Above: sunset time with a resting uncle, stranger, and my leg.
Below: the one spot on the mountain with cell phone reception, somehow. Normally, I would never connect to the world, but A) the novelty, and B) I’ve heard it’s good to let your husband know you’re alive, when that’s an option. It was totally bizarre–we had no service whatsoever, and then, bam! In the middle of the circle, four bars! I would like to also note that there was never more than one person using this; we were all too enthralled by the world around us.
The Way Down, via the closed Falkenhütte and the Eng
After a hearty breakfast of bacon and eggs and my sister perfecting her cat-eye eyeliner, we get a late-early start to the day. We know we have five hours ahead of us: approximately 22 kilometers, 200 meters up and 1000 vertical meters down, 80 degrees Fahrenheit and gorgeous. The mountains make my heart so happy.
Today, the path is more like a rollercoaster. We return down the way we had come the day before, but everything looks different from this perspective, in a beautiful way. Once in the first valley, the trails diverge, and we follow the signs for the Falkenhütte. Rapidly, we ascend again toward the tops of the peaks we admired yesterday. At some point, we turn around–we are again at the same elevation as where we slept, and the view is stunning.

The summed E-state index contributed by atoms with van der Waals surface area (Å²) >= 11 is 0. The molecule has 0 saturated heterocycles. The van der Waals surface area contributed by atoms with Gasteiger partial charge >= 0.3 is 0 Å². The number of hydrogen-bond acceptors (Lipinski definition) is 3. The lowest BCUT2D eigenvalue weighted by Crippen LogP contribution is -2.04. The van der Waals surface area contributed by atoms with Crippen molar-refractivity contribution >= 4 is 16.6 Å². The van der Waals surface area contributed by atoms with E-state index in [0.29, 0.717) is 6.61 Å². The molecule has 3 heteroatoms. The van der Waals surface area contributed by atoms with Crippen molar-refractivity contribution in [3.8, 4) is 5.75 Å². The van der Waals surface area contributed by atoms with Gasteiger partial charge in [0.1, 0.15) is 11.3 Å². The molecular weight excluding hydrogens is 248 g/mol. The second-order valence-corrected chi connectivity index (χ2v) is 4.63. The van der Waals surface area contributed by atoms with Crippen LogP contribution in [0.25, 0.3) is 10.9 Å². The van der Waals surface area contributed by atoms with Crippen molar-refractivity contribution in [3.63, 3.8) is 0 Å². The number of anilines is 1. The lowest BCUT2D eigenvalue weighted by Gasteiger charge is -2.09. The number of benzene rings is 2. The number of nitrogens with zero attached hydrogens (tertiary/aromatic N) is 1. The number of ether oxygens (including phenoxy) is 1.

Following the ridge, we bypass the Falkenhütte and begin following signs for the Eng. You see the photo with the rushing water? This is an avalanche zone, so watch your head for falling stones and do not try to take a nap or eat lunch here! A couple of weeks earlier, we could have crossed over the snowbank, but at this point in the season, it is unsafe. Cautiously, we wander down along the roaring snowmelt, scoping out a crossable section. It is amazing–within five feet of the water, suddenly a blast of cold air washes over us, and I mean probably 30 degrees colder than the surroundings. The water itself is maybe 45 degrees F? It was maybe slightly dicey, but we are somewhat nimble and skirt through the high velocity water, managing to avoid falling in!
Afterwards, another incline–at the top, the final reward of another glorious snack spot. From here, we have a steady descent to the Eng valley, famous as a starting point for many wonderful hikes, manageable for all ages, and for the lovely Großer Ahornboden, or big acorn floor. Coffee with ice cream in it never tasted so magnificent! We meet an anesthesiologist from Germany and discuss at length the problems with medical care in the United States–her perspective was fascinating–and slowly meander through the farm houses with piggies and cows. Although fully expecting to hitchhike, we stumbled upon a bus at exactly the right moment. Bus drivers in this region, in my experience, are always very kind–he dropped us off feet from our car, after which we splashed in the river and swam in the turqoise lake!
A beautiful trip, always.